ISO Explained – Chapter 8
While starting to write this chapter I assumed this would be the most easiest of the chapters to write in this series of my Free Basics of Photography Course. I was wrong, I am still unclear whether I was clear enough to make you understand about the concept of ISO. But still here we go.
In this chapter you’ll learn about the important concept of ISO of a typical camera
So, what is ISO? A simple answer this question would be the “a measure of sensitivity of the camera sensor towards light”.
To understand the answer we have to go a little bit into history. During the film camera days different films used an emulsion which was sensitive to light. This emulsion was responsible to collect the light. The sensitivity of this emulsion towards light gave the exposure in different lighting conditions. ISO or the International Standards Organization provided a method to standardized this sensitivity of the emulsion. For instance a 100 ISO film was less sensitive to light as compared to say a 200 ISO film. This number 100 ISO/200 ISO was called the film speed.
Fast forward to the digital cameras ISO speeds were borrowed from the film days to keep things simple for photographers. ISO now is a method to provide a measure of sensitivity of the camera sensor towards light. Change in sensitivity of the sensor towards light affects the exposure setting. Higher the ISO the more sensitive is the camera sensor to light. So at 100 ISO the sensor will less sensitive to light as compared to at an ISO of 200.
How ISO Work is related to the exposure calculation?
ISO in any camera is provided as a rating in the camera. Typical ISO rating in a camera are as follows:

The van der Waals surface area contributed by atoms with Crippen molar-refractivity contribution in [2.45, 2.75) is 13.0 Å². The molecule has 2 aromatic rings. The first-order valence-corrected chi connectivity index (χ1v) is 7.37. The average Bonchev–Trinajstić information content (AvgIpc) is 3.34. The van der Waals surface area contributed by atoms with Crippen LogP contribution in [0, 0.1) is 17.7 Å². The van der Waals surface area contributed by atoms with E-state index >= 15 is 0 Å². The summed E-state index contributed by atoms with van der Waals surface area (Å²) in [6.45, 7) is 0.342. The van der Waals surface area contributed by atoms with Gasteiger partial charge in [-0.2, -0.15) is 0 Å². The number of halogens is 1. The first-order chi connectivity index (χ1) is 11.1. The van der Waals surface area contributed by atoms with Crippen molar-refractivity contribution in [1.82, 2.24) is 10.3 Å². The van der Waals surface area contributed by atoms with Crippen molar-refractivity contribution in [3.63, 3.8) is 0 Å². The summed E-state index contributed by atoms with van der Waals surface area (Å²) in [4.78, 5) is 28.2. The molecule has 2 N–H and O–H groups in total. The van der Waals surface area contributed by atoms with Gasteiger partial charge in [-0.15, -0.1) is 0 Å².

50 . . 100 . . 200 . . 400 . . 800 . . 1600 . . 3200 . . 6400 . . 12800 . . 25600
These increments are full stop increments in the rating. If you dont understand what a full stop of light is click here to understand the concept. In the mid to higher end cameras you can have 1/3rd stops increment. The third stops would be as follows:
50 64 80 100 125 160 200 250 320 400 500 640 800 1000 1250 1600 … an so on.
Changing the ISO acts in the same was as the change in aperture or shutter speed. So when the ISO is doubled say from 100 to 200 you’ll need to reduce the shutter speed a full stop to get the same exposure as it was at 100 ISO. So if you were getting a proper exposure at a shutter speed of 1/250 then doubling the ISO from 100 to 200 will allow you to increase the shutter speed to 1/500. Similarly, instead of changing the shutter speed you can close the aperture by one stop to get the same exposure.
The other aspect of increasing the ISO is that higher ISO’s increases the noise in the image.So as a photographer you should be aware that what is the ISO at which you can make an image with an acceptable noise.
Understanding of the ISO can impact your photography to a large extent. Besides providing a helping hand in low light conditions ISO provides the flexibility of choosing Aperture and Shutter Speed setting. And you are already aware from the respective previous chapters that how you can use aperture and shutter speed creatively.